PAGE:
But it’s not just about lower costs. In essence the Internet truly is a revolution because it allows any one PC or laptop user to gain access to information that was previously only accessible through, for example, a travel agent. Instant consumer access to airline schedules and fares fundamentally changes the way the aviation industry does business, as anyone with a PC now has 24- hour accessibility to airline ticketing, with options to choose seat and meal preferences, as well as destination information, video clips, currency converters etc. As more and more tickets become available online, the comparative value–added services that agents provide become more and more eroded. For all their claimed added value, travels agents are basically intermediaries — and what the Internet is guaranteed to do is dis–intermediate.

For businesses, the Internet will mean that they will be able to control better the travel booking process by doing it themselves online, and as a byproduct capturing travel expense data directly and ensuring that corporate travel policies are kept to.

The Internet also gives another benefit to airlines, and one that may have the greatest effect of all. Marginal pricing becomes much easier online, and last–minute price reductions to fill up an aircraft are available to the public as soon as someone at an airline types them in (or, more likely, a computer generates them). Delta is already exploiting tie–ups with the numerous US auction web sites, which allow customers to make bids for tickets within a certain time frame, with the highest bidder winning when the time limit expires.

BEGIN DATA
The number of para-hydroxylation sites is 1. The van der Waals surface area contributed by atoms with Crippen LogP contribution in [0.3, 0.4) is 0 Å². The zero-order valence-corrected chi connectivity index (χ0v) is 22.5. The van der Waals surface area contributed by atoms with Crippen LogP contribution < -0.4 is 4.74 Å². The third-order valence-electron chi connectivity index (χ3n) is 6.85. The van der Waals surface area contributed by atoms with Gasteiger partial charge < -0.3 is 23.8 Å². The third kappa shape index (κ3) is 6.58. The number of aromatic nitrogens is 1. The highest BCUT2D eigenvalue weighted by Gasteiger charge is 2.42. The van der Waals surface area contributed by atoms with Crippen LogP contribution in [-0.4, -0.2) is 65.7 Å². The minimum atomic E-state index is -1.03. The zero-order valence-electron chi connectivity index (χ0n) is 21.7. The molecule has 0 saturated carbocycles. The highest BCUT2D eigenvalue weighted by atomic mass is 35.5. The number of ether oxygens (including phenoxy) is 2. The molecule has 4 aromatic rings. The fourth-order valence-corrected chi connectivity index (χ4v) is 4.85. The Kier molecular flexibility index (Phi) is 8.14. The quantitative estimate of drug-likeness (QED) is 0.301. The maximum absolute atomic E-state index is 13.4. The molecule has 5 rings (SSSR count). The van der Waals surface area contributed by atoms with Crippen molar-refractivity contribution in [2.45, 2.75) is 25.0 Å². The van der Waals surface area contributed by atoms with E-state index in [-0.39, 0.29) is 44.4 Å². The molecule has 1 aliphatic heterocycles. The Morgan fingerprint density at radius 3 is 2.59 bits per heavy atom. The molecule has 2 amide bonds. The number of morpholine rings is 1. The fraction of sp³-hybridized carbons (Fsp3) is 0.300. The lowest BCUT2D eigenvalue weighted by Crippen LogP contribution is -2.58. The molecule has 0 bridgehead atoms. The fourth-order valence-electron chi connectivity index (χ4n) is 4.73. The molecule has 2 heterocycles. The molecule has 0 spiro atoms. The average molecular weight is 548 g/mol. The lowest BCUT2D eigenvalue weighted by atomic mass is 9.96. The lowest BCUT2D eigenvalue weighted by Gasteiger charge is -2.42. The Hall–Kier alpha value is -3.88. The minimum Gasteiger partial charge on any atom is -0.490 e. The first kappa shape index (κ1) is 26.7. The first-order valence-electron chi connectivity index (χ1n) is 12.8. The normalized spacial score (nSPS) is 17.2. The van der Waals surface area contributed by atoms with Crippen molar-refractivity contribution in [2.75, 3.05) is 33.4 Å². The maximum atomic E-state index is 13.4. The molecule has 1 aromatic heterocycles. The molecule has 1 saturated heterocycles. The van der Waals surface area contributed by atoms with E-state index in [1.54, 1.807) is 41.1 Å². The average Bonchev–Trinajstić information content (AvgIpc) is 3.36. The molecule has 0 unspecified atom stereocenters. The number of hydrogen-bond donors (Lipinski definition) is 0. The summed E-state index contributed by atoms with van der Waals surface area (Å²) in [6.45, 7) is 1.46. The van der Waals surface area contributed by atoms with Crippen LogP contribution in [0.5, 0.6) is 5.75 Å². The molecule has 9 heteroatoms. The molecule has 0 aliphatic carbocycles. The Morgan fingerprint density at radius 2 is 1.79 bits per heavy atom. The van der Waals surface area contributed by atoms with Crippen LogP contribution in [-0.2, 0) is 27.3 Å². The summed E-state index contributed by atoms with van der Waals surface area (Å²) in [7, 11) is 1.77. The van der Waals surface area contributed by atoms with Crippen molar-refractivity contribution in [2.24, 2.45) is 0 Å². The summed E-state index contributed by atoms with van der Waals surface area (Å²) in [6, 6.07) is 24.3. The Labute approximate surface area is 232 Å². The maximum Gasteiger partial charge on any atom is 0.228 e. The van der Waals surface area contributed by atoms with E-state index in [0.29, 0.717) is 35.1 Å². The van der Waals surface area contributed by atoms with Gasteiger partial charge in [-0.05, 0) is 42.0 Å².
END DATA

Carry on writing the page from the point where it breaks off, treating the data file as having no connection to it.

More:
And, in addition, when a customer books direct it is the airline that captures direct the details of the customers for its database and not an intermediary such as a CRS or a travel agent.

The next few years will be an interesting time for the CRSs. An attempt by Galileo (soon withdrawn) to impose a 50 cents fee on electronic ticketing in May 1998 prompted Continental to announce plans for Internet distribution that would bypass CRSs entirely. But Continental had to tread warily, given its stake in rival CRS Amadeus. Nevertheless, as airlines reduce their ties to the CRSs the large US airlines may be even keener to support e–ticketing and Internet bookings than they are now (particularly as some airlines feel that CRS fees are rising too sharply).